Nursing Schools Integrate 2 and 4-Year Degree Programs

A nursing school in Monterey, California announced that it will host up to thirty nursing school students as part of a blended education program for nurses in the county.

With news of New York’s consideration in requiring a bachelor’s degree of all nursing students within the next decade, we might begin to see more joint ventures like the one taking place in Monterey.

Under an integrated program, lucky students from local community colleges may be able to complete their first year under the direction of a bachelor’s degree program at Cal State University Monterey Bay (CSUMB), return to their community college for technical training in the nursing school program, and then finish out their degree back at CSUMB for their final semester where they will complete one last project.

CSUMB is offering this opportunity for students attending nursing school at Monterey Peninsula, Cabrillo, Gavilan, and Hartnell in Monterey County who are eligible to attend classes and earn a 4-year bachelor’s degree from CSUMB, according to the school’s website and the Monterey County Herald today.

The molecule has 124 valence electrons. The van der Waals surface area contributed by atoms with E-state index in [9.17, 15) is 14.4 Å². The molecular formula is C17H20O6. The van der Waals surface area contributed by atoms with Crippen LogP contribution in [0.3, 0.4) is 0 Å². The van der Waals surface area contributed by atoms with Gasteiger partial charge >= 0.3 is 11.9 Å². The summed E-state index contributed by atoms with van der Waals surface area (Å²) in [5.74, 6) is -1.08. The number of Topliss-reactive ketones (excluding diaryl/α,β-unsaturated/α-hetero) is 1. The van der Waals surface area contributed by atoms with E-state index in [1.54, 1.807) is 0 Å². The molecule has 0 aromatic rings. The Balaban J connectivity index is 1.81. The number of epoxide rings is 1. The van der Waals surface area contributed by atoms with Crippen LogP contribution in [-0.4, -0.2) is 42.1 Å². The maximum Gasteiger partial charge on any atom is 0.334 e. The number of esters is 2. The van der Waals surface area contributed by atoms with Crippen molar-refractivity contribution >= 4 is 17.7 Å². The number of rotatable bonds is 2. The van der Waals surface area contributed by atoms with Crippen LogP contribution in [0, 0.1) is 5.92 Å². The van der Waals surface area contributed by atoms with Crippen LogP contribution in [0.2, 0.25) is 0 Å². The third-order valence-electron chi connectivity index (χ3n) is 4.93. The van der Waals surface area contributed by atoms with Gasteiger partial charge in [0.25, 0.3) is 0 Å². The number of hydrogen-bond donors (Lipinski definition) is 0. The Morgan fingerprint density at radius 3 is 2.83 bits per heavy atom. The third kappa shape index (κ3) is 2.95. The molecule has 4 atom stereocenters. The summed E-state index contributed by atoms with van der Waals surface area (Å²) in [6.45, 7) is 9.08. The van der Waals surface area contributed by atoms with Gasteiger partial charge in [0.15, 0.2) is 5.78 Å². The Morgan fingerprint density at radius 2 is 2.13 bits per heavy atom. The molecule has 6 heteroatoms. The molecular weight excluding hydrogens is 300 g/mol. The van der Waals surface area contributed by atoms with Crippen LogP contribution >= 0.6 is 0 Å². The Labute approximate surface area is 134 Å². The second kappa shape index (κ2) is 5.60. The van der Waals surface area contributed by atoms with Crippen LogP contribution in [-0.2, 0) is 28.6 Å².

CSUMB instructor Dr. Tom McKay said that the difference between a two-year nursing school program and a bachelor’s degree is vast when viewed from the proper perspective. Nursing school programs that are two years long teach a person everything required to “do the job” of a nurse, but it is limited in that it does nothing to implicate the greater impact of nursing in a medical environment or on public health.

This is where the bachelor’s degree offers more in the way of a complete nursing school curriculum. While earning a bachelor’s degree, students learn about public policy, public health, and information technology utilized in the medical field.

“When students come out of an associate’s program, they’re pretty well prepared to work at a hospital, but not at all prepared to work in this other context,” McKay said according to the Monterey County Herald.